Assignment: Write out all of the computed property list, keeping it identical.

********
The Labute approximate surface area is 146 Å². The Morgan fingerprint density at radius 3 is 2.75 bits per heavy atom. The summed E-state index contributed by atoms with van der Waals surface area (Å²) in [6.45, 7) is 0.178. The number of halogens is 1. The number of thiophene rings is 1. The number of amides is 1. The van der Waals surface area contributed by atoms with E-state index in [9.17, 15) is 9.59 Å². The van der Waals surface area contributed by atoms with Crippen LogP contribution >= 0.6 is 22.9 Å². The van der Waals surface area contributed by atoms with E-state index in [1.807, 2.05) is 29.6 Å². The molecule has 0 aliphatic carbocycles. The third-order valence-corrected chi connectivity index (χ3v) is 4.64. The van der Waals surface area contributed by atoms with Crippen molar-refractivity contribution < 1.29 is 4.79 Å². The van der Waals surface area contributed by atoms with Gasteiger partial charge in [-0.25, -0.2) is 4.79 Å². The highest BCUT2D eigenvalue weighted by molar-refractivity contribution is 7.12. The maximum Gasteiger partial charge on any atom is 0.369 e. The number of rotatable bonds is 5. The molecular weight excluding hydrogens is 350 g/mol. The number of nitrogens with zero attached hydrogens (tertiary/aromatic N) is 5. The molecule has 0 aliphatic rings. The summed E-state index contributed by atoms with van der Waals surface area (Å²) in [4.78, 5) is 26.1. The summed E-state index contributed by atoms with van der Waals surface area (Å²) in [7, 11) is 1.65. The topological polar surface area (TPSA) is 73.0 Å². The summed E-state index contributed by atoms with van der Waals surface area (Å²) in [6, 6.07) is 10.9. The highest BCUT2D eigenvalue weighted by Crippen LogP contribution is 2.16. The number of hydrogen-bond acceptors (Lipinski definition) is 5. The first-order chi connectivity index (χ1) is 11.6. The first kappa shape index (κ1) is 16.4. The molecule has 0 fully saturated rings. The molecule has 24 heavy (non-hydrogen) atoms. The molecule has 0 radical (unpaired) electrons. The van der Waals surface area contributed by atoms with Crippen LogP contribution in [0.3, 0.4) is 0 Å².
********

The Labute approximate surface area is 146 Å². The Morgan fingerprint density at radius 3 is 2.75 bits per heavy atom. The summed E-state index contributed by atoms with van der Waals surface area (Å²) in [6.45, 7) is 0.178. The number of halogens is 1. The number of thiophene rings is 1. The number of amides is 1. The van der Waals surface area contributed by atoms with E-state index in [9.17, 15) is 9.59 Å². The van der Waals surface area contributed by atoms with Crippen LogP contribution >= 0.6 is 22.9 Å². The van der Waals surface area contributed by atoms with E-state index in [1.807, 2.05) is 29.6 Å². The molecule has 0 aliphatic carbocycles. The third-order valence-corrected chi connectivity index (χ3v) is 4.64. The van der Waals surface area contributed by atoms with Crippen molar-refractivity contribution < 1.29 is 4.79 Å². The van der Waals surface area contributed by atoms with Gasteiger partial charge in [-0.25, -0.2) is 4.79 Å². The highest BCUT2D eigenvalue weighted by molar-refractivity contribution is 7.12. The maximum Gasteiger partial charge on any atom is 0.369 e. The number of rotatable bonds is 5. The molecular weight excluding hydrogens is 350 g/mol. The number of nitrogens with zero attached hydrogens (tertiary/aromatic N) is 5. The molecule has 0 aliphatic rings. The summed E-state index contributed by atoms with van der Waals surface area (Å²) in [4.78, 5) is 26.1. The summed E-state index contributed by atoms with van der Waals surface area (Å²) in [7, 11) is 1.65. The topological polar surface area (TPSA) is 73.0 Å². The summed E-state index contributed by atoms with van der Waals surface area (Å²) in [6, 6.07) is 10.9. The highest BCUT2D eigenvalue weighted by Crippen LogP contribution is 2.16. The number of hydrogen-bond acceptors (Lipinski definition) is 5. The first-order chi connectivity index (χ1) is 11.6. The first kappa shape index (κ1) is 16.4. The molecule has 0 fully saturated rings. The molecule has 24 heavy (non-hydrogen) atoms. The molecule has 0 radical (unpaired) electrons. The van der Waals surface area contributed by atoms with Crippen LogP contribution in [0.3, 0.4) is 0 Å².